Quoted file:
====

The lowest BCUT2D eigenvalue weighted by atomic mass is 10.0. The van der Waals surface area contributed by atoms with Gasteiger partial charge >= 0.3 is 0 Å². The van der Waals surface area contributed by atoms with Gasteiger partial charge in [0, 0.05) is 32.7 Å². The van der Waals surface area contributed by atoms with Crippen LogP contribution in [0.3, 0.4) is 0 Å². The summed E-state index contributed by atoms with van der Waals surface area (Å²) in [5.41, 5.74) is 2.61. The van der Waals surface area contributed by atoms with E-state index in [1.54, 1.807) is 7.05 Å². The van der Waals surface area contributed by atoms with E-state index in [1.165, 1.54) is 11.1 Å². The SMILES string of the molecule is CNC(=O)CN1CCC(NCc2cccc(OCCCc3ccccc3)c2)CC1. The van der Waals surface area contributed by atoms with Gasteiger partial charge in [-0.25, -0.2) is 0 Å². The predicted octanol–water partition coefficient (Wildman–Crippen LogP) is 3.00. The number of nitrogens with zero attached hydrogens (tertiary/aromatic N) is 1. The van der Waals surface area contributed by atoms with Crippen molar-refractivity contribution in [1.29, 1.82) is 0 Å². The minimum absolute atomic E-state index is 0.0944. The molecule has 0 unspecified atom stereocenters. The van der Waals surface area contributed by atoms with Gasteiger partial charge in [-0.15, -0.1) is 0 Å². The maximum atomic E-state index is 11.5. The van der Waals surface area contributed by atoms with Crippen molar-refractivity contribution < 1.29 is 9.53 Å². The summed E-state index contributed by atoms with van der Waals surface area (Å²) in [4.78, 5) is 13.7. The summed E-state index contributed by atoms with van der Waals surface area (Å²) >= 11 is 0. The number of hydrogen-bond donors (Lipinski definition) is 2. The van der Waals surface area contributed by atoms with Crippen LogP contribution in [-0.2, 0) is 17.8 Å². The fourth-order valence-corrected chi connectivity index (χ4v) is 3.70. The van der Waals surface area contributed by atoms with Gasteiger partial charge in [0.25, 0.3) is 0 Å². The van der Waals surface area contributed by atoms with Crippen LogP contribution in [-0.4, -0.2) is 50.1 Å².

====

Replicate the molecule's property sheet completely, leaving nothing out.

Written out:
The lowest BCUT2D eigenvalue weighted by atomic mass is 10.0. The van der Waals surface area contributed by atoms with Gasteiger partial charge >= 0.3 is 0 Å². The van der Waals surface area contributed by atoms with Gasteiger partial charge in [0, 0.05) is 32.7 Å². The van der Waals surface area contributed by atoms with Crippen LogP contribution in [0.3, 0.4) is 0 Å². The summed E-state index contributed by atoms with van der Waals surface area (Å²) in [5.41, 5.74) is 2.61. The van der Waals surface area contributed by atoms with E-state index in [1.54, 1.807) is 7.05 Å². The van der Waals surface area contributed by atoms with E-state index in [1.165, 1.54) is 11.1 Å². The SMILES string of the molecule is CNC(=O)CN1CCC(NCc2cccc(OCCCc3ccccc3)c2)CC1. The van der Waals surface area contributed by atoms with Gasteiger partial charge in [-0.25, -0.2) is 0 Å². The predicted octanol–water partition coefficient (Wildman–Crippen LogP) is 3.00. The number of nitrogens with zero attached hydrogens (tertiary/aromatic N) is 1. The van der Waals surface area contributed by atoms with Crippen molar-refractivity contribution in [1.29, 1.82) is 0 Å². The minimum absolute atomic E-state index is 0.0944. The molecule has 0 unspecified atom stereocenters. The van der Waals surface area contributed by atoms with Gasteiger partial charge in [-0.15, -0.1) is 0 Å². The maximum atomic E-state index is 11.5. The van der Waals surface area contributed by atoms with Crippen molar-refractivity contribution < 1.29 is 9.53 Å². The summed E-state index contributed by atoms with van der Waals surface area (Å²) in [4.78, 5) is 13.7. The summed E-state index contributed by atoms with van der Waals surface area (Å²) >= 11 is 0. The number of hydrogen-bond donors (Lipinski definition) is 2. The van der Waals surface area contributed by atoms with Crippen LogP contribution in [-0.2, 0) is 17.8 Å². The fourth-order valence-corrected chi connectivity index (χ4v) is 3.70. The van der Waals surface area contributed by atoms with Gasteiger partial charge in [0.25, 0.3) is 0 Å². The van der Waals surface area contributed by atoms with Crippen LogP contribution in [-0.4, -0.2) is 50.1 Å².